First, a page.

Consumers can expect better protection online as the European Union (EU) implements stronger data protection rules that effectively cover companies across the globe, according to global leader in IT security Trend Micro.
The General Data Protection Regulation (GDPR) took into effect on May 25, requiring companies and other organizations operating in the EU, wherever they are based, to exercise greater transparency and vigilance in accessing and collecting consumers’ personal data.
“GDPR is a good development for both users and companies alike,” Trend Micro Director for Technology Marketing Myla Pilao said.
“For one, compliance with the stricter rules on data protection spurs consumer confidence amid the growing threat of cybersecurity breaches. It also levels the playing field for companies by deterring unfair access to consumer data.”
What is GDPR?
The new regulation is considered as the most important change in data privacy regulation in 20 years, drastically reshaping businesses worldwide. It exacts greater transparency from organizations that process personal information and, at the same time, grants consumers more control over their data.
“GDPR essentially empowers consumers to determine what data they will share, who will have access to such information and how companies can process and use them,” Ms. Pilao said. “Accordingly, consumers can better protect themselves online.”
As consumers wield more control over their data, user consent becomes an important factor for data processing to take place or even to continue.
Companies, as data controller must therefore use “concise, transparent, intelligible, and easily accessible” forms when asking consumers to agree to privacy terms and conditions or data collection and processing. They must also disclose the purpose or legal grounds for data processing, the categories of personal data collected, possible recipients of the data, and the period when the data will be stored.
Consumers can restrict data processing if certain conditions apply. Addressing the automated way personal data is used for decision-making, the GDPR adds a provision where data subjects can opt out of automated data processing, including profiling.
GDPR also allows consumers to correct any information they have previously allowed to be collected, pursuant to their “right to rectification.” Meanwhile, they can exercise their “right to erasure” or “right to be forgotten” to delete their personal information from data controller’s database without undue delay.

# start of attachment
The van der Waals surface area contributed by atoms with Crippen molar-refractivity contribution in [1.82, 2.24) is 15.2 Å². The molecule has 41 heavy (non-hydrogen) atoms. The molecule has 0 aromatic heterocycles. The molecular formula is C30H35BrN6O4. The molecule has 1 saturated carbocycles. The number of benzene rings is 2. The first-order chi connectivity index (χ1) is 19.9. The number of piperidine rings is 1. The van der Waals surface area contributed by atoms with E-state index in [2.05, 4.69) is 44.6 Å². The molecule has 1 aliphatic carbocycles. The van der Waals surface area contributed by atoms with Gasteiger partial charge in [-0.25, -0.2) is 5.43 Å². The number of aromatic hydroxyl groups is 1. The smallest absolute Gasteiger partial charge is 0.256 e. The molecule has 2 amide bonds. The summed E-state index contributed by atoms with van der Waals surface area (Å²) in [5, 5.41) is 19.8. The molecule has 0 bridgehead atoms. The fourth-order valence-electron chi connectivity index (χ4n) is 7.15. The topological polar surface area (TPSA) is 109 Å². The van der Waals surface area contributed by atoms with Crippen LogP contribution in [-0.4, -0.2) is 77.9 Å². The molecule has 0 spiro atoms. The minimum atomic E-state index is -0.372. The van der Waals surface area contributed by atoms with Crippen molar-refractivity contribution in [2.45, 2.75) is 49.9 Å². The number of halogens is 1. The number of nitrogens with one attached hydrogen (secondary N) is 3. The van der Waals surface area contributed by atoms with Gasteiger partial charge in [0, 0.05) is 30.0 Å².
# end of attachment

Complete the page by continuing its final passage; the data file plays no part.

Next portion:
In addition, consumers can receive and transmit, in a common and machine-readable format, their personal data to another company, through the “right to data portability” provision of the GDPR.
“As they wield more control, consumers share more responsibility of knowing and protecting their data, making them partners of the organizations with whom they have entrusted their data,” Ms. Pilao said.
How does GDPR affect the Philippines?
The new regulation applies to all organizations that operate in the EU and/or processes the personal information of EU citizens, regardless of their size or location. In this light, companies based in the Philippines but engaged in businesses involving EU citizens must comply with the regulation.
“We see the GDPR pushing other countries, including the Philippines, to improve their respective data privacy regulations,” Ms. Pilao noted. “It is effectively making state-of-the-art data security the new standard across the globe.”
Trend Micro underscored the benefits of adopting the higher standards on data protection for both consumers and companies, including call centers in the Philippines, as data analytics takes on a bigger role in doing business.
Compliance to the GDPR reflects an organization’s sincerity to providing fair, legitimate and secure services. Allowing consumers to make well-informed decisions on their privacy and personal data improves satisfaction and loyalty in the long run.
“Recent data breaches have propagated consumers’ distrust of companies,” Ms. Pilao said. “The GDPR, which promotes state-of-the-art cybersecurity, should strengthen company and consumer relations.”
The regulation recommends the installation of advanced security solutions to enhance data protection. Companies should also perform penetration tests and vulnerability checks to mitigate possible data breach or loss in the future.
“We are advancing into the digital age, where data is a valuable resource for companies seeking to learn more about their customers,” Ms. Pilao said.
“Access to such information, however, comes with the responsibility to ensure the consumers’ privacy and protection from cybercrimes. Approaches and attitudes towards cybersecurity would have to evolve and keep up with the changing security landscape.”